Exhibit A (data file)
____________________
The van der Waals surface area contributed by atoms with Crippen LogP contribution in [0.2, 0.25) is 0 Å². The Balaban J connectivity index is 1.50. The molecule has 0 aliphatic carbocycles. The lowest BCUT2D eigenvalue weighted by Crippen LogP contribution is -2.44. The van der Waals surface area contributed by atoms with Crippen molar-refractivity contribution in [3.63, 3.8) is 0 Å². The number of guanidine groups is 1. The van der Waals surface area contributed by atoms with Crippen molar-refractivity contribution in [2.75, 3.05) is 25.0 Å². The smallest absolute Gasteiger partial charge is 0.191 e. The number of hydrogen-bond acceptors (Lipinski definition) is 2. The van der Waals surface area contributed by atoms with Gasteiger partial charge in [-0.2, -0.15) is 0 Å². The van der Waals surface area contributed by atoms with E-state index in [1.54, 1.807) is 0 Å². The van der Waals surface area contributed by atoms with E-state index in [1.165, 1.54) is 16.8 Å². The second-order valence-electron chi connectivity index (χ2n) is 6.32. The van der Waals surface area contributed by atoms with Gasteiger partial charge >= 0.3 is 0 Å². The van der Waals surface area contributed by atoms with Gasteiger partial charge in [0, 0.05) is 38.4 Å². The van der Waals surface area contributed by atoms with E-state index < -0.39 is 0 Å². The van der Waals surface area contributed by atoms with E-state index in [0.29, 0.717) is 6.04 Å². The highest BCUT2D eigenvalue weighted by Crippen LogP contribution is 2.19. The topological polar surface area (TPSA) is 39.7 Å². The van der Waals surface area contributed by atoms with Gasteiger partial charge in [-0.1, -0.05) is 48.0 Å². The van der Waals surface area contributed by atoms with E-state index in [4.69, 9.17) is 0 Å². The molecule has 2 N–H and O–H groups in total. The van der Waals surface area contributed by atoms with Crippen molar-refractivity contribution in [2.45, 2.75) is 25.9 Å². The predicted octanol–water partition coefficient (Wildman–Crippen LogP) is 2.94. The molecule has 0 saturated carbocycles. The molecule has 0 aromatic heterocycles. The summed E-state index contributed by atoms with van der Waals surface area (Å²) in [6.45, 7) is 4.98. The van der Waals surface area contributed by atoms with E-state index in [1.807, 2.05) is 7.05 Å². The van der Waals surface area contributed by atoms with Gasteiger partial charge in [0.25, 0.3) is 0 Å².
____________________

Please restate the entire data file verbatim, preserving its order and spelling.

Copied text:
The van der Waals surface area contributed by atoms with Crippen LogP contribution in [0.2, 0.25) is 0 Å². The Balaban J connectivity index is 1.50. The molecule has 0 aliphatic carbocycles. The lowest BCUT2D eigenvalue weighted by Crippen LogP contribution is -2.44. The van der Waals surface area contributed by atoms with Crippen molar-refractivity contribution in [3.63, 3.8) is 0 Å². The number of guanidine groups is 1. The van der Waals surface area contributed by atoms with Crippen molar-refractivity contribution in [2.75, 3.05) is 25.0 Å². The smallest absolute Gasteiger partial charge is 0.191 e. The number of hydrogen-bond acceptors (Lipinski definition) is 2. The van der Waals surface area contributed by atoms with Gasteiger partial charge in [-0.2, -0.15) is 0 Å². The van der Waals surface area contributed by atoms with E-state index in [1.54, 1.807) is 0 Å². The van der Waals surface area contributed by atoms with E-state index in [1.165, 1.54) is 16.8 Å². The second-order valence-electron chi connectivity index (χ2n) is 6.32. The van der Waals surface area contributed by atoms with Gasteiger partial charge >= 0.3 is 0 Å². The van der Waals surface area contributed by atoms with Gasteiger partial charge in [0, 0.05) is 38.4 Å². The van der Waals surface area contributed by atoms with E-state index < -0.39 is 0 Å². The van der Waals surface area contributed by atoms with E-state index in [0.29, 0.717) is 6.04 Å². The highest BCUT2D eigenvalue weighted by Crippen LogP contribution is 2.19. The topological polar surface area (TPSA) is 39.7 Å². The van der Waals surface area contributed by atoms with Gasteiger partial charge in [-0.1, -0.05) is 48.0 Å². The van der Waals surface area contributed by atoms with E-state index in [4.69, 9.17) is 0 Å². The molecule has 2 N–H and O–H groups in total. The van der Waals surface area contributed by atoms with Crippen molar-refractivity contribution in [2.45, 2.75) is 25.9 Å². The predicted octanol–water partition coefficient (Wildman–Crippen LogP) is 2.94. The molecule has 0 saturated carbocycles. The molecule has 0 aromatic heterocycles. The summed E-state index contributed by atoms with van der Waals surface area (Å²) in [6.45, 7) is 4.98. The van der Waals surface area contributed by atoms with E-state index in [1.807, 2.05) is 7.05 Å². The van der Waals surface area contributed by atoms with Gasteiger partial charge in [0.25, 0.3) is 0 Å².